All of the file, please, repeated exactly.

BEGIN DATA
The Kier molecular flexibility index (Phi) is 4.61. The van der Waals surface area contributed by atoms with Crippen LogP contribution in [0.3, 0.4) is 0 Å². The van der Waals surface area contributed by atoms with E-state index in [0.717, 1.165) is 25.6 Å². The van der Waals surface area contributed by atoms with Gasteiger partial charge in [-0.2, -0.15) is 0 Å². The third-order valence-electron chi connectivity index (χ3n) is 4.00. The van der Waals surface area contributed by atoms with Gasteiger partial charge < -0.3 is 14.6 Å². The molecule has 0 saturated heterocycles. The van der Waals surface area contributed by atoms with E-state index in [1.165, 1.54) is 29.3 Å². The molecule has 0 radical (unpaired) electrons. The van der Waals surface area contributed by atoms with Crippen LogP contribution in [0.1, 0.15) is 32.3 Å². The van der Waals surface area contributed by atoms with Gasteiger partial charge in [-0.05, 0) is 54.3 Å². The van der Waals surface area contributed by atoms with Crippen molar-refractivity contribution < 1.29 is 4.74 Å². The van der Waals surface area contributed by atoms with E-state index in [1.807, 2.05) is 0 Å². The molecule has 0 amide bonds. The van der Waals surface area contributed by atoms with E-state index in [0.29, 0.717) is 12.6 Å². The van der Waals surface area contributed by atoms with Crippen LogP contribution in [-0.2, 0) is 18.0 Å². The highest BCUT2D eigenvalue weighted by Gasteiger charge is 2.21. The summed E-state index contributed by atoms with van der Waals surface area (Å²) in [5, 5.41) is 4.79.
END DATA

The Kier molecular flexibility index (Phi) is 4.61. The van der Waals surface area contributed by atoms with Crippen LogP contribution in [0.3, 0.4) is 0 Å². The van der Waals surface area contributed by atoms with E-state index in [0.717, 1.165) is 25.6 Å². The van der Waals surface area contributed by atoms with Gasteiger partial charge in [-0.2, -0.15) is 0 Å². The third-order valence-electron chi connectivity index (χ3n) is 4.00. The van der Waals surface area contributed by atoms with Gasteiger partial charge < -0.3 is 14.6 Å². The molecule has 0 saturated heterocycles. The van der Waals surface area contributed by atoms with E-state index in [1.165, 1.54) is 29.3 Å². The molecule has 0 radical (unpaired) electrons. The van der Waals surface area contributed by atoms with Crippen LogP contribution in [0.1, 0.15) is 32.3 Å². The van der Waals surface area contributed by atoms with Gasteiger partial charge in [-0.05, 0) is 54.3 Å². The van der Waals surface area contributed by atoms with Crippen molar-refractivity contribution < 1.29 is 4.74 Å². The van der Waals surface area contributed by atoms with E-state index in [1.807, 2.05) is 0 Å². The molecule has 0 amide bonds. The van der Waals surface area contributed by atoms with E-state index in [0.29, 0.717) is 12.6 Å². The van der Waals surface area contributed by atoms with Crippen LogP contribution in [-0.2, 0) is 18.0 Å². The highest BCUT2D eigenvalue weighted by Gasteiger charge is 2.21. The summed E-state index contributed by atoms with van der Waals surface area (Å²) in [5, 5.41) is 4.79.